Sudden cardiac arrest

Sudden cardiac arrest is the sudden, unexpected loss of heart function, breathing and consciousness. Sudden cardiac arrest usually results from an electrical disturbance in your heart that disrupts its pumping action, stopping blood flow to the rest of your body.

Sudden cardiac arrest is different from a heart attack, which occurs when blood flow to a portion of the heart is blocked. However, a heart attack can sometimes trigger an electrical disturbance that leads to sudden cardiac arrest.

Sudden cardiac arrest is a medical emergency. If not treated immediately, it causes sudden cardiac death. With fast, appropriate medical care, survival is possible. Administering cardiopulmonary resuscitation (CPR) — or even just compressions to the chest — can improve the chances of survival until emergency personnel arrive.

Symptoms Causes Risk factors Complications Prevention

Sudden cardiac arrest symptoms are immediate and drastic.

  • Sudden collapse
  • No pulse
  • No breathing
  • Loss of consciousness

Sometimes other signs and symptoms precede sudden cardiac arrest. These may include fatigue, fainting, blackouts, dizziness, chest pain, shortness of breath, weakness, palpitations or vomiting. But sudden cardiac arrest often occurs with no warning.

When to see a doctor

If you have frequent episodes of chest pain or discomfort, heart palpitations, irregular or rapid heartbeats, unexplained wheezing or shortness of breath, or fainting or near fainting or you're feeling lightheaded or dizzy, see your doctor promptly. If these symptoms are ongoing, you should call 112 or emergency medical help.

When the heart stops, the lack of oxygenated blood can cause brain damage in only a few minutes. Death or permanent brain damage can occur within four to six minutes. Time is critical when you're helping an unconscious person who isn't breathing. Take immediate action.

  • Call 112, or the emergency number in your area, if you encounter someone who has collapsed or is found unresponsive. If the unconscious person is a child and you're alone, administer CPR, or chest compressions only, for two minutes before calling 112 or emergency medical help or before using a portable defibrillator.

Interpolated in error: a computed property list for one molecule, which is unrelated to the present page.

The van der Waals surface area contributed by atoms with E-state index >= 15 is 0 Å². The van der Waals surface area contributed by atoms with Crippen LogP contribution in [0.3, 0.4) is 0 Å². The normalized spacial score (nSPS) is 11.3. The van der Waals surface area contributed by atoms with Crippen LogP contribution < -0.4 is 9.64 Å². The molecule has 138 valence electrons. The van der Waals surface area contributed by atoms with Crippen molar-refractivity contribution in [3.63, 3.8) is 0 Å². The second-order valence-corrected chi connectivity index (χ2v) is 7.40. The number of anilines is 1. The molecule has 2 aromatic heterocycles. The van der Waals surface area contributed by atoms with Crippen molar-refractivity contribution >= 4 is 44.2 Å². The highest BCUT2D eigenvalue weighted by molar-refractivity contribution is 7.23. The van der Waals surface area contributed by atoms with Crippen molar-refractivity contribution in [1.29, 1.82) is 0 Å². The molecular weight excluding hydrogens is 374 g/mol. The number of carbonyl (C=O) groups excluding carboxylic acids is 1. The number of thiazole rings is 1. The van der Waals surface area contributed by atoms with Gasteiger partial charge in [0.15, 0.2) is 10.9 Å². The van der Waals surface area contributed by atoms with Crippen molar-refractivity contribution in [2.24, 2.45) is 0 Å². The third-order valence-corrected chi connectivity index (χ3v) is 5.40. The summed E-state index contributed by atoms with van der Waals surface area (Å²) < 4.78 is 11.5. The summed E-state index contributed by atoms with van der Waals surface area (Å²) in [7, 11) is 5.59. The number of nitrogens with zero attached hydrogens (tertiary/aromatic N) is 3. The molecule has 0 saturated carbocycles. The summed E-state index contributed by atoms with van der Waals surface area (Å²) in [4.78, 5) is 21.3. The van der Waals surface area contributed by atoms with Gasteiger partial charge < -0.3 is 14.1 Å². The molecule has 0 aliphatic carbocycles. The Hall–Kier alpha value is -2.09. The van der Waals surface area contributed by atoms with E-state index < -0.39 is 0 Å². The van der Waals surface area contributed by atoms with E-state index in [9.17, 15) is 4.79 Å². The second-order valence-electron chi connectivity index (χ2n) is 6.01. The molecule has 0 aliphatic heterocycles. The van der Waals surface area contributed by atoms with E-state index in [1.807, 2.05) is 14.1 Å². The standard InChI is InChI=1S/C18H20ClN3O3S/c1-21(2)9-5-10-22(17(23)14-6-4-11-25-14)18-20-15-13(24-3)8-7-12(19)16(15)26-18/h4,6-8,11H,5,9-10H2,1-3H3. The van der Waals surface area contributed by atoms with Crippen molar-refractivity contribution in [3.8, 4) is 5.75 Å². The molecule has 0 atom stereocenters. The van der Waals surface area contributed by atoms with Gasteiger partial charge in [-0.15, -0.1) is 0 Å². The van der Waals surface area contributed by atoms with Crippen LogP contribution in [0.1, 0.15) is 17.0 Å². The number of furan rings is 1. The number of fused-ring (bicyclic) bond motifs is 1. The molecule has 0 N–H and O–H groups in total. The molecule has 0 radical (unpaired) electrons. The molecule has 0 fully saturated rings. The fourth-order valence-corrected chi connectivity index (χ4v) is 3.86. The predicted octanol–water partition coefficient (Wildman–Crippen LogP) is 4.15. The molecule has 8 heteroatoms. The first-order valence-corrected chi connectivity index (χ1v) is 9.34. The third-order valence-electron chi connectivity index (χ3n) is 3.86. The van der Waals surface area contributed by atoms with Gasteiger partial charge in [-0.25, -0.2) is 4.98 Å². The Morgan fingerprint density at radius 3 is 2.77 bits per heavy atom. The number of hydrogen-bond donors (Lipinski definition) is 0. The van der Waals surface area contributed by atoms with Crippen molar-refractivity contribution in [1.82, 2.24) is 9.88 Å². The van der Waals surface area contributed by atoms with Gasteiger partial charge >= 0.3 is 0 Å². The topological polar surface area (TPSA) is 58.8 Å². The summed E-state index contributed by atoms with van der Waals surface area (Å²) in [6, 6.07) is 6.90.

• Perform CPR. Quickly check the unconscious person's breathing. If he or she isn't breathing normally, begin CPR. Push hard and fast on the person's chest — about 100 compressions a minute. If you've been trained in CPR, check the person's airway and deliver rescue breaths after every 30 compressions. If you haven't been trained, just continue chest compressions. Allow the chest to rise completely between compressions. Keep doing this until a portable defibrillator is available or emergency personnel arrive.
  • Use a portable defibrillator, if one is available. If you're not trained to use a portable defibrillator, a 112 or emergency medical help operator may be able to guide you in its use. Deliver one shock if advised by the device and then immediately begin CPR starting with chest compressions, or give chest compressions only, for about two minutes. Using the defibrillator, check the person's heart rhythm. If necessary, the defibrillator will administer a shock. Repeat this cycle until the person recovers consciousness or emergency personnel take over.

Portable automated external defibrillators (AEDs) are available in an increasing number of places, including airports, casinos and shopping malls. You can also purchase them for your home. AEDs come with built-in instructions for their use. They're programmed to allow a shock only when appropriate.

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